Health

Dementia home support an absolute travesty - charity

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Media captionAlzheimer's Society ambassador Kevin Whately: "The more family and friends can take care of a patient the better"

The home support given to people with dementia and their carers is an "absolute travesty", a charity says.

The Alzheimer's Society study - based on feedback from carers, health workers and patients - said the problem was causing unnecessary admissions to hospital and care homes.

The authors called for better training for staff and access to services in England, Wales and Northern Ireland.

The government said the charity was right to highlight the issue.

About 750,000 people in the UK have dementia, two-thirds of whom are living at home with support from loved ones and sometimes social services.

But the report said too many were ending up in hospital or being admitted to care homes too early because of the lack of support being provided to ensure people could remain in their own homes.

Breaks

Respite care, which allows carers to have breaks, was found to be lacking, while there was said to be too little joined up working between the NHS and social care.

In particular, the report criticised the ever-tightening criteria councils were using to see who should be eligible to social care support. It said much of the £2bn extra being promised by government for social services by 2014 would be needed to rectify this.

The study also pointed out that it was essential that dementia patients received proper assessments and had personalised care plans drawn up to ensure they were getting the right medication and support.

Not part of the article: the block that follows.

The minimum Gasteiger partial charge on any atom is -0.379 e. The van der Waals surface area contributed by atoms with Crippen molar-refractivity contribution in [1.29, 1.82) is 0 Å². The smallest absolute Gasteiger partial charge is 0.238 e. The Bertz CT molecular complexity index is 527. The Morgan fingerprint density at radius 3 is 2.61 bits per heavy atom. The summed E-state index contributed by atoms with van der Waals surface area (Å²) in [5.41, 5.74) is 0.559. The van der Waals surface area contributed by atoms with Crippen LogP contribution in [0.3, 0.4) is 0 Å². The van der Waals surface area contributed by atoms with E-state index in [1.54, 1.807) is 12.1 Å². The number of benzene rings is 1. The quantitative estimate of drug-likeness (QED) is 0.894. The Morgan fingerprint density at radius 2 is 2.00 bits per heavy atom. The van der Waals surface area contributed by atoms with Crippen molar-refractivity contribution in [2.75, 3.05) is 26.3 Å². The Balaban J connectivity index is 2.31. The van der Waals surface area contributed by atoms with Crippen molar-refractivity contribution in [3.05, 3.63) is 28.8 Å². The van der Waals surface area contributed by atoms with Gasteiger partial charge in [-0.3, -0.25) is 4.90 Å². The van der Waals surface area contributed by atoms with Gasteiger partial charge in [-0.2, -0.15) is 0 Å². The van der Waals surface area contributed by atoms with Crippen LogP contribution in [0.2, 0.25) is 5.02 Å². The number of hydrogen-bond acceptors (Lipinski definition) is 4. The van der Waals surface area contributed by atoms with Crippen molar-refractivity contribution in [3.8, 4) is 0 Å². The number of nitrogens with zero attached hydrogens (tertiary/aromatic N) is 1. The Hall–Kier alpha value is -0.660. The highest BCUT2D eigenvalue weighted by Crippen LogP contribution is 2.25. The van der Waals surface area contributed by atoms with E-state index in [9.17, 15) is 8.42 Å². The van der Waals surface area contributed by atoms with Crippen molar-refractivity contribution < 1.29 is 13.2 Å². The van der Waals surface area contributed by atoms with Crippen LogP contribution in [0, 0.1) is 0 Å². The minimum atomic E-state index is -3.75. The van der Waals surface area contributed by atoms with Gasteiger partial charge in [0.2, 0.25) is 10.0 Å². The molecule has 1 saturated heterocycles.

Jeremy Hughes, chief executive of the Alzheimer's Society, said: "It is an absolute travesty that so many people with dementia are being forced to struggle without the care and support they need. The consequences of this represent an unacceptable human and financial cost."

Actor Kevin Whately, who is one of the Alzheimer's Society's celebrity supporters and whose mother had dementia, added: "Many people are having their health put at risk and being forced into hospital or care homes against their will.

"It also represents a huge financial burden which society cannot afford to take on, especially in these economic times."

Care services minister Paul Burstow said: "The Alzheimer's Society is right to turn the spotlight on home care for people with dementia. While there are some outstanding services, as this report demonstrates too many people with dementia and their carers feel let down."

But he added: "What needs to be done to put things right is not rocket science, it requires compassion, common sense and a determination to treat people as people, not boxes to tick."

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